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XB-ART-45876
Mech Dev September 1, 2012; 129 (9-12): 208-18.

Histone deacetylases are required for amphibian tail and limb regeneration but not development.

Taylor AJ , Beck CW .


Abstract
Amphibians such as Xenopus laevis and Ambystoma mexicanum are capable of whole structure regeneration. However, transcriptional control over these events is not well understood. Here, we investigate the role of histone deacetylase (HDAC) enzymes in regeneration using HDAC inhibitors. The class I/II HDAC inhibitor valproic acid (VPA) inhibits tail regeneration in embryos of the anuran amphibian Xenopus laevis, confirming a recent report by others (Tseng et al., 2011). This inhibition correlates with a sixfold reduction in endogenous HDAC activity. VPA also inhibited tail regeneration in post-refractory stage Xenopus larvae and larvae of the urodele A. mexicanum (axolotl). Furthermore, Xenopus limb regeneration was also significantly impaired by post-amputation treatment with VPA, suggesting a general requirement for HDAC activity in the process of appendage regeneration in amphibians. The most potent inhibition of tail regeneration was observed following treatment with VPA during the wound healing, pre-blastema phase. A second HDAC inhibitor, sodium butyrate, was also shown to inhibit tail regeneration. While both VPA and sodium butyrate are reported to block sodium channel function as well as HDACs, regeneration was not inhibited by valpromide, an analogue of VPA that lacks HDAC inhibition but retains sodium channel blocking activity. Finally, although VPA is a known teratogen, we show that neither tailbud nor limb bud development are affected by exposure to this compound. We conclude that histone deacetylation is specifically required for the earliest events in appendage regeneration in amphibians, and suggest that this may act as a switch to trigger re-expression of developmental genes.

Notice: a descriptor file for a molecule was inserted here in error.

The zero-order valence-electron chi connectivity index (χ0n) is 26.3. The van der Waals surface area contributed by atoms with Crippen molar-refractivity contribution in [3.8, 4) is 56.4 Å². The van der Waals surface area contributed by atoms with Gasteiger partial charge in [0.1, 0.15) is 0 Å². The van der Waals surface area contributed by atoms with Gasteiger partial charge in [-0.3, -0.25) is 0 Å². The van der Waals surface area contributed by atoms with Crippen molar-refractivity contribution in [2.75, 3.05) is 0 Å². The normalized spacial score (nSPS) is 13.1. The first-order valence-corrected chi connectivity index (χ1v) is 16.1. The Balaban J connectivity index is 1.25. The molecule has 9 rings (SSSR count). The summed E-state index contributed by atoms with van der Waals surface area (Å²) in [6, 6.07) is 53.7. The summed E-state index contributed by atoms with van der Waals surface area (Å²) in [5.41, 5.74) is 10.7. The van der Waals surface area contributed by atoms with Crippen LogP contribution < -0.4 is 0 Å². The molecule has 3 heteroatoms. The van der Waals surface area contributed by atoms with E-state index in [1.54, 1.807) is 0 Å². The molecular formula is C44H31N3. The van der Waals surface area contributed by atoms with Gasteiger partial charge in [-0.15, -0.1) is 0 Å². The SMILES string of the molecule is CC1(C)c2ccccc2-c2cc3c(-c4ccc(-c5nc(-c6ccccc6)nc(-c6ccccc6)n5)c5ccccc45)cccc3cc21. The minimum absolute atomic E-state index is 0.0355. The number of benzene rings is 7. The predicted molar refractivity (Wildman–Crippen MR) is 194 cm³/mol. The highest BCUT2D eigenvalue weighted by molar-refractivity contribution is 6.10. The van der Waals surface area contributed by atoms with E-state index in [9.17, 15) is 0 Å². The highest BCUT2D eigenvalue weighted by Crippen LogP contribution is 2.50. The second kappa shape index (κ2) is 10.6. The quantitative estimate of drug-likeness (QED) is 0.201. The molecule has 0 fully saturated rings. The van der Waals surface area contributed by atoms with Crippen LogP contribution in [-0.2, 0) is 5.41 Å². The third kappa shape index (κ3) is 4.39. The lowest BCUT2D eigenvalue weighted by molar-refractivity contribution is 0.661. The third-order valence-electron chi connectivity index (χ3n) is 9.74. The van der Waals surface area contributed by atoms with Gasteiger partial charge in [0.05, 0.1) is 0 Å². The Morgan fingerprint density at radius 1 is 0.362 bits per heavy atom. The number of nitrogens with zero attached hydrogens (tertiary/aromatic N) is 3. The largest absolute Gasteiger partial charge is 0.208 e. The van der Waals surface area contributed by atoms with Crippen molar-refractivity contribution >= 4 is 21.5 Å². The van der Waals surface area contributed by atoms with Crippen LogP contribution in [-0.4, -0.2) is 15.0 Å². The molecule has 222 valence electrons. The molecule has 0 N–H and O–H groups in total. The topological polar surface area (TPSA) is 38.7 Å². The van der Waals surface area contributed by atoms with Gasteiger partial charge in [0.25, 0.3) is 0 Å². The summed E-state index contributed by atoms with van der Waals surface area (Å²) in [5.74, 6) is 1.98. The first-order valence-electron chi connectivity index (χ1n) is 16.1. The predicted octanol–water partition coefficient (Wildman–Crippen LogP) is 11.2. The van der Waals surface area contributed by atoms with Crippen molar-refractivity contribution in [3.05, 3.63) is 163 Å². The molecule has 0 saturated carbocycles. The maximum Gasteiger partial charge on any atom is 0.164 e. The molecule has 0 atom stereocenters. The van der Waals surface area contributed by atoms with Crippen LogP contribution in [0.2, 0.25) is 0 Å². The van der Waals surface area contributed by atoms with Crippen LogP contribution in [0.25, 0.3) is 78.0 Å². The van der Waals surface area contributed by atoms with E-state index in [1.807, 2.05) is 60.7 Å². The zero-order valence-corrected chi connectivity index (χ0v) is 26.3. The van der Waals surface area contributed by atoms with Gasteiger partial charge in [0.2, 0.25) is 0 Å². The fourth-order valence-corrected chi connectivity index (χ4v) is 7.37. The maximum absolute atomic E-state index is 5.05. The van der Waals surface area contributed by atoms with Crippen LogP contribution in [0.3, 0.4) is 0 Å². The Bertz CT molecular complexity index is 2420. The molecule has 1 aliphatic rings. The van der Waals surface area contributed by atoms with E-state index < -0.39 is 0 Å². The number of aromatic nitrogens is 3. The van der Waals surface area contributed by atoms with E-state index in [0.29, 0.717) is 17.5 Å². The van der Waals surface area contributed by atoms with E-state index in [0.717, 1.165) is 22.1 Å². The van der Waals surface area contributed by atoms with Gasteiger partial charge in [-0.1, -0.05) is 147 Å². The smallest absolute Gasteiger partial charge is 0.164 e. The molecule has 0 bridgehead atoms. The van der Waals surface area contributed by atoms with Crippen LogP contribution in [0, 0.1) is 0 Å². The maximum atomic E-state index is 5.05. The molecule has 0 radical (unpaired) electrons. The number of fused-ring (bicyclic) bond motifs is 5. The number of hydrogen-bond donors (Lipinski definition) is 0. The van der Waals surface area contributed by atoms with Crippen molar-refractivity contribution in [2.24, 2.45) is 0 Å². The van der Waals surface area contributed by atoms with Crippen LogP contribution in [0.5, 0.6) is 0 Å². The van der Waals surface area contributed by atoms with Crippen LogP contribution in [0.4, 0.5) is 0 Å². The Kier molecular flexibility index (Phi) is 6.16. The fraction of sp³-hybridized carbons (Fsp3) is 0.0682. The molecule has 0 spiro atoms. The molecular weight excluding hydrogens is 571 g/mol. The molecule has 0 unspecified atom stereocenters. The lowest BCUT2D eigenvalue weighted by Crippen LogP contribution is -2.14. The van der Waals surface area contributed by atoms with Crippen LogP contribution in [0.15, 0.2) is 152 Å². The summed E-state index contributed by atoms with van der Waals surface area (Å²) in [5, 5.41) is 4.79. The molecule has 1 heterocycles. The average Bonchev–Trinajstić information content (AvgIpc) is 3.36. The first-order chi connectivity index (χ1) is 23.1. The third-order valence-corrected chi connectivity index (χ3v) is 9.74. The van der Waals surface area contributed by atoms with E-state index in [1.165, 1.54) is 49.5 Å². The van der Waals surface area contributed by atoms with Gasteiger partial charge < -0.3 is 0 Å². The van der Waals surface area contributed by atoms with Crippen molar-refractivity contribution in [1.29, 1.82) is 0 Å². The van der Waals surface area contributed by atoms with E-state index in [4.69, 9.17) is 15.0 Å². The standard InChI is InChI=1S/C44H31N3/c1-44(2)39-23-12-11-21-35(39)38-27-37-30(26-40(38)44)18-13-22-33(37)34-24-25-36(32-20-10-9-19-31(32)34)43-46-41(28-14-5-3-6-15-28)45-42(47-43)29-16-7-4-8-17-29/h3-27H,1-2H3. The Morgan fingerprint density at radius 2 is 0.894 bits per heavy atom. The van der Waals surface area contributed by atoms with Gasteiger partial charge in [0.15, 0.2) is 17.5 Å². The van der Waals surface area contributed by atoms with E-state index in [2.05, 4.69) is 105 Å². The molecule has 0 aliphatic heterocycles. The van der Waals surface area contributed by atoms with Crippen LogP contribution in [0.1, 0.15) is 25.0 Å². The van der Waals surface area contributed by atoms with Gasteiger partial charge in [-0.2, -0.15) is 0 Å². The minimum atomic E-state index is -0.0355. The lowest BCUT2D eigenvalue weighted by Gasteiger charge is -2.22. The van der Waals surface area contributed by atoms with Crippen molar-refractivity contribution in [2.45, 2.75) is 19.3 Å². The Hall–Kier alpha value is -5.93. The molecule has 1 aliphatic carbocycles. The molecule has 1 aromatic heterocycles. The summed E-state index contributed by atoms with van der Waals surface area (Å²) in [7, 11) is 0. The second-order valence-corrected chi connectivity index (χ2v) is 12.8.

PubMed ID: 22947425
Article link: Mech Dev


Species referenced: Xenopus laevis
Genes referenced: hdac3 tbx2

Phenotypes: Xla Wt + Sodium butyrate + tail amputation (fig.2 c) [+]

Article Images: [+] show captions